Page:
If you follow me on social media, then you most definitely have seen pictures of my older son’s school lunches. My older son is not a celiac but he has a pretty strong intolerance to gluten. That combined with his on-going request to avoid hot lunches has made me have to get pretty creative.
From the many, many emails I get about packing school lunches, I think it’s fair to say that packing school lunch, let alone gluten free school lunch, stresses a lot of you out!
But, let’s keep it real – it’s not going away anytime soon. You feel me on this? We are looking at 12 or more years of packing lunch so let’s make it fun!
HOW TO PACK GLUTEN FREE SCHOOL LUNCH
Roll-Ups, “Sushi” and GF Bread:
While there are a few brands of Gluten Free bread that I really like, the truth is that they are ridiculously expensive so I don’t like to rely on them for packing lunch. I probably pack one “sandwich” every other week at this point. Instead, I like to make pinwheels, “sushi” or roll-ups. Basically, you take a larger piece of lunch meat like turkey or ham, lay it out flat, layer pepperoni or salami, maybe a piece of cheese, a squirt of mustard and start rolling. You can put these into the lunchbox as-is, or cut them into “sushi bites” or stuff them into crispy lettuce leaves for roll-ups. I do all of the above because my son loves variety.
Eat the Rainbow:
This is probably my #1 tip. Color. Color. Color. Look at the lunch and think about mixing colors. You know the saying Eat The Rainbow? It’s because the more colorful your food is, the better nutrition it usually has. Sometimes I’ll pull out a variety of veggies or fruits and then decide what to pack based on what color I feel is missing. This also helps keep lunch interesting. Kids love colors. If your child is vegetable adverse, a fun way to get them excited and trying new foods is to incorporate color themes.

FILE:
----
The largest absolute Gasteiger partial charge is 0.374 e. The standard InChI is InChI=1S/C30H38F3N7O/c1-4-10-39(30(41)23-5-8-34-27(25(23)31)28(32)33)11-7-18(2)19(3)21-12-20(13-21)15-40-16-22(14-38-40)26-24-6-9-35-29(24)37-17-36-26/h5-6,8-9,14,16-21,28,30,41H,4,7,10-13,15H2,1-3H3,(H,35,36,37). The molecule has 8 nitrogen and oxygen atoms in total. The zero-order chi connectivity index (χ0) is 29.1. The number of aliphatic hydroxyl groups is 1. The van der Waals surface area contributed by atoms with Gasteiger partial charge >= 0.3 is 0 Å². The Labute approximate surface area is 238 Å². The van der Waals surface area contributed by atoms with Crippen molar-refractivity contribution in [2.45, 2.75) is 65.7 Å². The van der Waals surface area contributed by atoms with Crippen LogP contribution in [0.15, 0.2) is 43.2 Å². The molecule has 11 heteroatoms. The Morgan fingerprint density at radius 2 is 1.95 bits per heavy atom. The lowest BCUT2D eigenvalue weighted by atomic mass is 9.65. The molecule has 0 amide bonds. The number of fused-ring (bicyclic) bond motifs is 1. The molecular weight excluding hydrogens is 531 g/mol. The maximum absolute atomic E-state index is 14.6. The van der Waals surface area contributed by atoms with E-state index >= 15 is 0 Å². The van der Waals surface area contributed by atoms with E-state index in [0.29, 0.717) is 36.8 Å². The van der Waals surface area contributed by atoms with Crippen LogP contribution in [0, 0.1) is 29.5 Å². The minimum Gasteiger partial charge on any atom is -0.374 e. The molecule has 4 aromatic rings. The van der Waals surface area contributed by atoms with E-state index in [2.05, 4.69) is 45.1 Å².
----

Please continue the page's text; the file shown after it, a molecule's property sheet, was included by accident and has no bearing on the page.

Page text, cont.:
- Red: grape tomatoes, red bell peppers, pepperoni, salami, watermelon, strawberries, raspberries, beets, radish, cherries, red apples, red pears, pomegranate and red grapes
- Orange: orange segments, carrots, cantaloupe, cheese, orange bell peppers, kumquats, sweet potatoes, butternut squash, apricots, mangoes, nectarines and peaches
- Green: cucumber, green grapes, avocado, kiwi, green apples, green olives, broccoli, green beans, snap peas, snow peas, green bell peppers, pistachios
- White: coconut, cauliflower, jicama, chicken or turkey breast, macadamia nuts, parsnips, cheese, hard boiled eggs, peeled apples or pears and rice cakes
Cut Fruits and Veggies Into Different Shapes:
This comes back to the whole variety is key comment above. Keep vegetables and fruits interesting by switching up how you slice and dice them.
Ex. Apples: Core and cut into wedges, dice, thinly slice, mash, keep it whole.
What About Treats:
We are not a big dessert and treat household and my son’s school has a “no wrapped candy” policy with a few exceptions around Halloween. However, he is six-years old, likes treats like any other kid and I like to get his buy-in for his lunches. I have found that the more I involve him, the better choices he makes.
One of the lessons we are trying to encourage is eating real food first and saving the treats for last, like a dessert. By letting him pick his “treat”, he is usually way more motivated and excited to eat his lunch and snacks before enjoying it.
Some treats that we include are mini gluten free chocolate chip cookies, Medjool dates, toasted coconut, small pieces of dark chocolate, dye free gummies, gluten free yogurt pretzels and candied nuts of all kinds.
When it comes to snacks, I like to keep it easy. Not too many containers and extra utensils. Things my son can eat relatively quickly, get good fuel from and feel satisfied.
Some of the snacks we rotate through are applesauce pouches, high-quality potato chips (olive oil or avocado oil), organic tortilla chips, organic popcorn, fruit and dried fruit, seaweed packages and school-compliant bars.